Whither Moore’s Law

What is a Semiconductor / July 1, 2014

In 1965, Intel co-founder Gordon Moore observed that the number of transistors (the basic building block of semiconductors) on the most advanced chips doubled roughly every 18 months. Remarkably, this exponential trend has continued for the past 50 years, with the number of transistors on a chip rising to several billion today.

The capabilities of semiconductors have roughly scaled with the number of transistors. In order to make this vast increase in transistor count possible, the size of transistors on a semiconductor chip has had to shrink drastically. In 1971, the node size, or the distance between two identical features on a chip, on the most advanced semiconductor chips was 10µm (10–5 meters, or about 1/10 the size of a human hair). In 2014, Intel is expected to commercially introduce the first chips with a node size of 14nm (1.4 * 10–8 meters)—almost 1,000 times thinner.

As the size of the electronic elements on a semiconductor shrink, the amount of power semiconductors consume shrinks, reducing the footprint of the device, boosting battery life for mobile devices, and reducing semiconductors’ environmental footprint. At the same time, the speed of the devices increases—and the cost prices per computation fall—making ever more sophisticated devices more affordable to the average consumer.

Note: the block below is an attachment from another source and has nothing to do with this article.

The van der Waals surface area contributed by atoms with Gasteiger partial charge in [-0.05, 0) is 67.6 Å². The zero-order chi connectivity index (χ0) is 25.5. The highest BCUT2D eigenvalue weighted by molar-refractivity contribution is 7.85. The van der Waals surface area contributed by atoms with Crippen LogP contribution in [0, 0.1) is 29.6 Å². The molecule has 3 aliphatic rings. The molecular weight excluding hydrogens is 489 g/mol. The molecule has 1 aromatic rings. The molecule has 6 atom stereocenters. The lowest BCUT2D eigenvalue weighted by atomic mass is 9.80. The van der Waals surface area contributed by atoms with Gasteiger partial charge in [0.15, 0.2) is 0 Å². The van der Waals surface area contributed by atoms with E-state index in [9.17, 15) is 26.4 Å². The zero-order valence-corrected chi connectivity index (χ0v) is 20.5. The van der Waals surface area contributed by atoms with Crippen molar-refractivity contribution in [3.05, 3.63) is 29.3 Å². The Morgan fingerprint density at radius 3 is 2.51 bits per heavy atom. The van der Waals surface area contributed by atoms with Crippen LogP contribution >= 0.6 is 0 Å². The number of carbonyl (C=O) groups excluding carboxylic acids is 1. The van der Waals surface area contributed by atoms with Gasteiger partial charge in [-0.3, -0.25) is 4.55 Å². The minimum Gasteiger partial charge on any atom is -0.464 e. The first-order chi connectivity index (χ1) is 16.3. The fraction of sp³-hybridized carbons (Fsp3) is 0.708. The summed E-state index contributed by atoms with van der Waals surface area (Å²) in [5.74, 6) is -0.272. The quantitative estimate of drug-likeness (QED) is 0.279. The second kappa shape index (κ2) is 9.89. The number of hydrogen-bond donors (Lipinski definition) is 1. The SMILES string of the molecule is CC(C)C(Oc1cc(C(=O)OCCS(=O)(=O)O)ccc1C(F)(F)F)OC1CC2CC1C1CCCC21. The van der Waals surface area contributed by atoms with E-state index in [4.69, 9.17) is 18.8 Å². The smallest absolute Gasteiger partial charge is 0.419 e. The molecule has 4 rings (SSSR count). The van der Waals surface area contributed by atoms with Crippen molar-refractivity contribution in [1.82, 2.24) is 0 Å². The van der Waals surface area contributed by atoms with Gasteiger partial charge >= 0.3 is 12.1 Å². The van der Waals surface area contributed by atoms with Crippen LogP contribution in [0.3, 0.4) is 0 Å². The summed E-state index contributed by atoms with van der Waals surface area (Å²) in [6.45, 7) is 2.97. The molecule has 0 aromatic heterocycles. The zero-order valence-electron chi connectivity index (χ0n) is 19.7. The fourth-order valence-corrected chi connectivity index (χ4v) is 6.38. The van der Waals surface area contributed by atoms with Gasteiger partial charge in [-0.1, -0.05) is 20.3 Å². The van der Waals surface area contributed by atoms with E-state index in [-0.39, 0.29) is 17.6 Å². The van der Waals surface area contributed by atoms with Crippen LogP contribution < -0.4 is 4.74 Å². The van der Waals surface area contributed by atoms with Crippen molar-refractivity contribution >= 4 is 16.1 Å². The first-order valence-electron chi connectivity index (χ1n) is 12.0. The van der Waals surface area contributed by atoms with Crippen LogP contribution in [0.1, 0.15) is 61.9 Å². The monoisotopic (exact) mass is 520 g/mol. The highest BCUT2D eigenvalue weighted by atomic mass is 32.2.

This exponential increase in the computational power of semiconductor is what powers the modern, digital world. No other tool or machine in our modern life comes close. In fact, if the airline industry dutifully followed Moore’s law, a flight from New York to Paris, which took seven hours and cost $900 in 1978, would by 2005 require one second and cost a penny.[1]

The challenge of keeping up with Moore’s Law will continue to drive fundamental research and engineering opportunities well into the future. But will Moore’s Law hold up? And what will happen to our modern society if the speed of semiconductor development slows?

Some believe new technologies and advances in material sciences can overcome some of the physical challenges involved in developing the next generation of semiconductor devices[2]. Others believe 3D design and innovative packaging and chip architecture will be the best route to drive continued semiconductor advances[3].

Either way, continued development of powerful semiconductors is critical to fuel innovations across a range of industries—and the future will be determined by the bright minds who take up careers in semiconductor research and development.

 







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